For much of Arkansas' rice crop, it's been a difficult year. In mid-September persistent rains continued, hampering harvest and flooding low-lying fields. This comes on the heels of an excessively wet growing season, late plantings and problematic diseases.
The late-season conditions are exactly what University of Arkansas Extension specialists worried about at the Cache River Valley field day in mid-August. Also on the agenda: up-and-coming rice varieties and the disease situation in the state.
“All this rain is hard to believe,” says Rick Cartwright, Extension plant pathologist. “We can't seem to get past it.”
The LSU breeding program's medium-grain Neptune variety has been introduced into Arkansas. “It's scattered around the state this year,” says Cartwright. “From what we've observed, it has the larger kernel size some markets are looking for.”
Even in a year like this — “when blast has been rather damaging under such wet conditions — Neptune's blast resistance held up better than Jupiter, which is on a lot of acres. Neptune also looks good on sheath blight.”
Unfortunately, it turns out Neptune isn't resistant to bacterial panicle blight.
“That's the main problem we were worried about in the medium-grains. So, Neptune will be kind of like Bengal on that. Otherwise, though, Neptune is a good-looking variety.”
Horizon Ag has introduced Clearfield 261, the first Clearfield medium-grain to come on the market. It will be available starting in 2010.
“We have a strip plot of it at a test site, a few miles south of Cash, Ark. It will likely have some of the same problems as Bengal, however, its appearance is somewhat more erect and the panicles have been really clean-looking in our plot. It has tillered aggressively and appears to have high yield potential at our location.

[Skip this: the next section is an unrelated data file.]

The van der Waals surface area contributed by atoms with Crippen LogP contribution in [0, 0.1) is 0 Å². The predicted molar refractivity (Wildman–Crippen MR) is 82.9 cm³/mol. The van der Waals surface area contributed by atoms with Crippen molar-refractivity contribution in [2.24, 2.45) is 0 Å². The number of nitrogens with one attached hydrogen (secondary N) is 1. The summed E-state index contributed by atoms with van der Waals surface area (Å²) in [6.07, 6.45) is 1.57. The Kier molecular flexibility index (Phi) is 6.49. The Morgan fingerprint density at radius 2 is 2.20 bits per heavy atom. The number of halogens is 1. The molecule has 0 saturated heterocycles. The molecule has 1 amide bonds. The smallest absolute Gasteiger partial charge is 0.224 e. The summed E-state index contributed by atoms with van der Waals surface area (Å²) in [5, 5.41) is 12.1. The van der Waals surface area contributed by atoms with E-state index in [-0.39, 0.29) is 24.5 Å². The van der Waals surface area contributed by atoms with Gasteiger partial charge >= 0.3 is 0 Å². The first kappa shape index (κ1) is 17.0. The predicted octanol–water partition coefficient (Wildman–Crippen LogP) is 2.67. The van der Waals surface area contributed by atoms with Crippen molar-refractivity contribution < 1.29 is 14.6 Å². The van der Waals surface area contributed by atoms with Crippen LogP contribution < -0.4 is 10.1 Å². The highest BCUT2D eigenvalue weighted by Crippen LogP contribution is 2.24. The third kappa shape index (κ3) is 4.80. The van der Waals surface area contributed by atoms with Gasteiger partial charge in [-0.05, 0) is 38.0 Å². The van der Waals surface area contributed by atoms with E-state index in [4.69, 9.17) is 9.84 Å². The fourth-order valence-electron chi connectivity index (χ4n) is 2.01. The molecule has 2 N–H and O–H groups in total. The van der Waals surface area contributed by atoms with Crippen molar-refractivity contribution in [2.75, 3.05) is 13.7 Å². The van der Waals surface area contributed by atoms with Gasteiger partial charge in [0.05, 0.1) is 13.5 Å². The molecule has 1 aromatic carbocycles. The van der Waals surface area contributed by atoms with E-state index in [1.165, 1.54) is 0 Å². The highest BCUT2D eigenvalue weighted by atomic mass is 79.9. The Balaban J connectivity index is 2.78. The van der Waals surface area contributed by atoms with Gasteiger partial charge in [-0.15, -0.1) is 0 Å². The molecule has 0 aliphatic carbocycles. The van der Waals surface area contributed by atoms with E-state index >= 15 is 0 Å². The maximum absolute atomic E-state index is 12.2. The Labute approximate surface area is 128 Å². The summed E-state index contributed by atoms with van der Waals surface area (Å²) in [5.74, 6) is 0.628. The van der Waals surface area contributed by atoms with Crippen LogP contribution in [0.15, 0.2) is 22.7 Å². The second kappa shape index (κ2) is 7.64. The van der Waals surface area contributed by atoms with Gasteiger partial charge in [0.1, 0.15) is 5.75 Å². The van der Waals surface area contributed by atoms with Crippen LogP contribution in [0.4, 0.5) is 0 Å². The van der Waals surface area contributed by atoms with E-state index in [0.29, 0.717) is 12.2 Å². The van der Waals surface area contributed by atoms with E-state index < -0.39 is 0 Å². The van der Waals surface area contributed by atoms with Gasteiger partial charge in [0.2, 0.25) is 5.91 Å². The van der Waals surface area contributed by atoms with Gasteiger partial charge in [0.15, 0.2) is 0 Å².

“The big thing with it, of course, is that it has the Clearfield technology and allows for the control of red rice. That's great for the biggest medium-grain production areas of Arkansas — Craighead County, Poinsett County, Jackson County, Lawrence County and Cross County.”
Taggart is a new long-grain variety from the University of Arkansas. “It's a good-tasting rice with a large kernel. It'll be targeted towards some of the Middle Eastern markets that prefer the large, bold, long-grain Southern rice.”
Taggart has “good yield potential, a moderate disease package — kind of like Wells, although it's a bit taller and later — and looks good in the field.”
Templeton is another variety released by the University of Arkansas breeding program. It was released because “it has outstanding resistance to all the strains of the blast fungus in the state. We need it on some fields — after this year, especially — where there are routine blast problems and we can't water the rice properly.
“Under pivot irrigation or other non-flooded systems, this would be a better choice. It has very good yield potential, similar to Wells.”
Karen Moldenhauer, University of Arkansas rice breeder, “has a bunch of Clearfield lines,” says Cartwright. “Two have been released in the past year.”
Clearfield 142 is “a taller, long-grain, very similar to Wells in some respects. As for diseases, there are no huge red flags — it can be managed pretty easily. It's a good-looking variety in some of the seed-production fields in the north of the state.”
Clearfield 181 is a semi-dwarf, long-grain variety. “The main problem in it so far is sheath blight. However, it has high yield potential and good milling qualities. It'll be available for growers in 2010.”
Horizon Ag has also introduced Clearfield 111. It's “an aggressive, semi-dwarf, long-grain from the LSU breeding program. I've heard it reminds some folks of Trenasse, another LSU variety released a few years ago. It does have sheath blight susceptibility and growers will have to spray it — no other big problems I've seen with it.”